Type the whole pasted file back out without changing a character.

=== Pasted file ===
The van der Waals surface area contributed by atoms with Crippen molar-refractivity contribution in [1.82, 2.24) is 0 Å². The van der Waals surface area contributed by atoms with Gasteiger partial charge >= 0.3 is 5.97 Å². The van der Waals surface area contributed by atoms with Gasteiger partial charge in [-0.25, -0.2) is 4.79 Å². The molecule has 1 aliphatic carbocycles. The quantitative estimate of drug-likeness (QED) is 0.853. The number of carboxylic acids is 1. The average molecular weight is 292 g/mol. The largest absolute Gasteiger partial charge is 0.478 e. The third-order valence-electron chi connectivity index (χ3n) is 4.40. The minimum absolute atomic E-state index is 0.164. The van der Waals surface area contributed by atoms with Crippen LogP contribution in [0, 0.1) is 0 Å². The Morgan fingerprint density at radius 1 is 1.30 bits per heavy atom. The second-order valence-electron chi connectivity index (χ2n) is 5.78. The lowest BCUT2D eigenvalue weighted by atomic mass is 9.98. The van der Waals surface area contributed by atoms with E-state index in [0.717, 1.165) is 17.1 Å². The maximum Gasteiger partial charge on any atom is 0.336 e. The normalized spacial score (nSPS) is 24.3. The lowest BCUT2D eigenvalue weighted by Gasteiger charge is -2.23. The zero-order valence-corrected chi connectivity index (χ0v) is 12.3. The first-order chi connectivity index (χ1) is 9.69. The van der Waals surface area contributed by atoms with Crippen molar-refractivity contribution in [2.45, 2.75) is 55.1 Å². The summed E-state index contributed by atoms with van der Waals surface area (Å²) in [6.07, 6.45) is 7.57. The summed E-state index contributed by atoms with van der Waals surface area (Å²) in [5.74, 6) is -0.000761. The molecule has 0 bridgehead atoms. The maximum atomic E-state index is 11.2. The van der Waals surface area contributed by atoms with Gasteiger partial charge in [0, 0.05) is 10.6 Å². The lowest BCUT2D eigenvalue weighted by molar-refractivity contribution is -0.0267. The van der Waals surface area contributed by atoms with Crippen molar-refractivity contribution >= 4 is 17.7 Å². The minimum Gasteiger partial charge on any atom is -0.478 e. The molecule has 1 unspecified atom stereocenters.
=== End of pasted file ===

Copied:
The van der Waals surface area contributed by atoms with Crippen molar-refractivity contribution in [1.82, 2.24) is 0 Å². The van der Waals surface area contributed by atoms with Gasteiger partial charge >= 0.3 is 5.97 Å². The van der Waals surface area contributed by atoms with Gasteiger partial charge in [-0.25, -0.2) is 4.79 Å². The molecule has 1 aliphatic carbocycles. The quantitative estimate of drug-likeness (QED) is 0.853. The number of carboxylic acids is 1. The average molecular weight is 292 g/mol. The largest absolute Gasteiger partial charge is 0.478 e. The third-order valence-electron chi connectivity index (χ3n) is 4.40. The minimum absolute atomic E-state index is 0.164. The van der Waals surface area contributed by atoms with Crippen LogP contribution in [0, 0.1) is 0 Å². The Morgan fingerprint density at radius 1 is 1.30 bits per heavy atom. The second-order valence-electron chi connectivity index (χ2n) is 5.78. The lowest BCUT2D eigenvalue weighted by atomic mass is 9.98. The van der Waals surface area contributed by atoms with E-state index in [0.717, 1.165) is 17.1 Å². The maximum Gasteiger partial charge on any atom is 0.336 e. The normalized spacial score (nSPS) is 24.3. The lowest BCUT2D eigenvalue weighted by Gasteiger charge is -2.23. The zero-order valence-corrected chi connectivity index (χ0v) is 12.3. The first-order chi connectivity index (χ1) is 9.69. The van der Waals surface area contributed by atoms with Crippen molar-refractivity contribution in [2.45, 2.75) is 55.1 Å². The summed E-state index contributed by atoms with van der Waals surface area (Å²) in [6.07, 6.45) is 7.57. The summed E-state index contributed by atoms with van der Waals surface area (Å²) in [5.74, 6) is -0.000761. The molecule has 0 bridgehead atoms. The maximum atomic E-state index is 11.2. The van der Waals surface area contributed by atoms with Gasteiger partial charge in [0, 0.05) is 10.6 Å². The lowest BCUT2D eigenvalue weighted by molar-refractivity contribution is -0.0267. The van der Waals surface area contributed by atoms with Crippen molar-refractivity contribution >= 4 is 17.7 Å². The minimum Gasteiger partial charge on any atom is -0.478 e. The molecule has 1 unspecified atom stereocenters.